• Friday, December 01, 2023


France extends Bastille Day welcome to Modi

In Paris, further strategic and economic partnerships are anticipated as France seeks to enhance its involvement in Asia

President Emmanuel Macron (L) extended a warm reception to prime minsiter Narendra Modi

By: Kimberly Rodrigues

The guest of honour for the Bastille Day celebrations in France on Friday (14) is Indian prime minister Narendra Modi, highlighting the ongoing efforts of Western powers to engage with India, the world’s largest democracy and a rapidly growing economy.

President Emmanuel Macron extended a warm reception to Modi, following the recent rare honour of a White House state dinner in Washington, where Modi was once banned from visiting.

During his visit to the US, various agreements were reached on arms sales, semiconductor investment, and space cooperation, overshadowing concerns about human rights and accusations of religious intolerance towards India’s Muslim minority under the Hindu nationalist government.

In Paris, further strategic and economic partnerships are anticipated as France seeks to enhance its involvement in Asia, along with other Western nations, in response to the increasing assertiveness of China in the region.

Modi’s visit alongside Indian troops joining the annual Bastille Day military parade, marks “a new phase in the strategic partnership between France and India”, Macron’s Elysee Palace office said in June.

Both countries have “a shared vision of peace and security, especially in Europe and in the Indo-Pacific region”, the statement added, using a term used by the US and its allies for the Asia-Pacific region.

Modi, who greeted the French leader with his customary bearhug during the latter’s first state visit to India in 2018, said on Twitter last week that he was “looking forward to meeting with my friend President Macron”.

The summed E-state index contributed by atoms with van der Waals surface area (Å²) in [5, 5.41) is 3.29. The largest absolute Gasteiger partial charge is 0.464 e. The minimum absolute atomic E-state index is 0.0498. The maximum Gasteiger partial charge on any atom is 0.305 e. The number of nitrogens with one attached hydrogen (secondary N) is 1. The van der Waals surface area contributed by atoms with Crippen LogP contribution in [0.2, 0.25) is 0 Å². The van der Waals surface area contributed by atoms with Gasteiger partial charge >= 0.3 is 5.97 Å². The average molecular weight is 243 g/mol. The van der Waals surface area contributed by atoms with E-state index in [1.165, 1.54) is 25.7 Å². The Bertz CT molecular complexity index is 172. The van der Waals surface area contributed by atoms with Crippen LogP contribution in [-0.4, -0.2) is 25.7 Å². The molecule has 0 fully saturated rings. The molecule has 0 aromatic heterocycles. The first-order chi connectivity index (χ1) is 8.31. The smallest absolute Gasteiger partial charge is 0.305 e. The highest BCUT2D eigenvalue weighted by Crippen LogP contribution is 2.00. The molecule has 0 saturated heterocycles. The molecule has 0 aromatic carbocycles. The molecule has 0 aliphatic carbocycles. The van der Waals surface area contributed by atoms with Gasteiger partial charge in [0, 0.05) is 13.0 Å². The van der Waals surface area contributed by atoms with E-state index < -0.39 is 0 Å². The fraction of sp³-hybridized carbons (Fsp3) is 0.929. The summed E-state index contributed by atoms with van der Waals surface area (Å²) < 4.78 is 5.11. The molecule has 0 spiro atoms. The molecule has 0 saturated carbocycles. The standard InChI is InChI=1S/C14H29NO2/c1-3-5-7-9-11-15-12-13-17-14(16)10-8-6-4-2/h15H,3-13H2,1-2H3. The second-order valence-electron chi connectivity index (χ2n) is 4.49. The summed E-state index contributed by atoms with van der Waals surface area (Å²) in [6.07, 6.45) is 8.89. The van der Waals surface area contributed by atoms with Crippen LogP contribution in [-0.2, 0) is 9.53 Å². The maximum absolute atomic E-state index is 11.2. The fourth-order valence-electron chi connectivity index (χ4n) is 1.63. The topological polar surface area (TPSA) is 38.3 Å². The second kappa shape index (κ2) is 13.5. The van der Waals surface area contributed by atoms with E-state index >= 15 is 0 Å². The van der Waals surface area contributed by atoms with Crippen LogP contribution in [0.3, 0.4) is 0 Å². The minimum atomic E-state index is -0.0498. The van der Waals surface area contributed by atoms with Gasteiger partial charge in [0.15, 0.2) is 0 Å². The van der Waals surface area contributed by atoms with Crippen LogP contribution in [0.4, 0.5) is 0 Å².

“The India-France Strategic Partnership holds great significance for global good,” he added.

India, in its pursuit to modernise its armed forces and address potential future threats from its northern neighbour, has already become a customer for French arms, including Dassault’s Rafale fighter jets.

The urgency of this task for New Delhi has been amplified by ongoing disputes with Beijing over their extensive Himalayan border.

The region witnessed a clash in 2020 that resulted in the tragic loss of 20 Indian and four Chinese soldiers, leading to a significant deterioration in relations between the two capitals.

Balancing game

In recent decades, India has experienced a significant expansion of its middle class, propelling it forward from a history of pervasive poverty.

This transformation is attributed to the country’s rapidly growing economy, which surpassed that of its former colonial ruler, Britain, making India the fifth-largest economy globally.

India welcomed its inaugural retail stores from Apple in April, highlighting the company’s eagerness to tap into the flourishing market for high-end consumer goods in the world’s most populous nation.

Additionally, the US tech giant is taking steps to bolster semiconductor and phone production within India as a safeguard against potential disruptions in the supply chain caused by political factors in China.

India’s ascendant economic influence has been accompanied by a growing assertiveness in its diplomatic endeavours, with the country’s leaders embracing its newfound prominence on the global stage.

This year marks India’s inaugural hosting of the G20 summit, a platform that Modi has utilised to enhance his domestic image as a guardian of national power and prosperity.

Modi has adeptly managed relations with both longstanding ally Moscow and newer Western suitors, adopting a stance of non-criticism regarding Russia’s invasion of Ukraine last year while simultaneously taking advantage of discounted Russian oil.

Simultaneously, his government has been warmly received into closer security cooperation with Western nations through the Quad alliance, which comprises the United States, Australia, Japan, and India.

The Quad is regarded as an additional counterbalancing force against China’s influence in the region.

Additionally, Modi attended a cricket match at a stadium bearing his name in March with visiting Australian counterpart Anthony Albanese.

“It is to do with containing China,” said Manoj Joshi, a New Delhi-based author and geopolitical commentator.
“China is becoming a difficult market… and in terms of size and strength of its economy, India is a very good fit”.

(With inputs from AFP)

Eastern Eye

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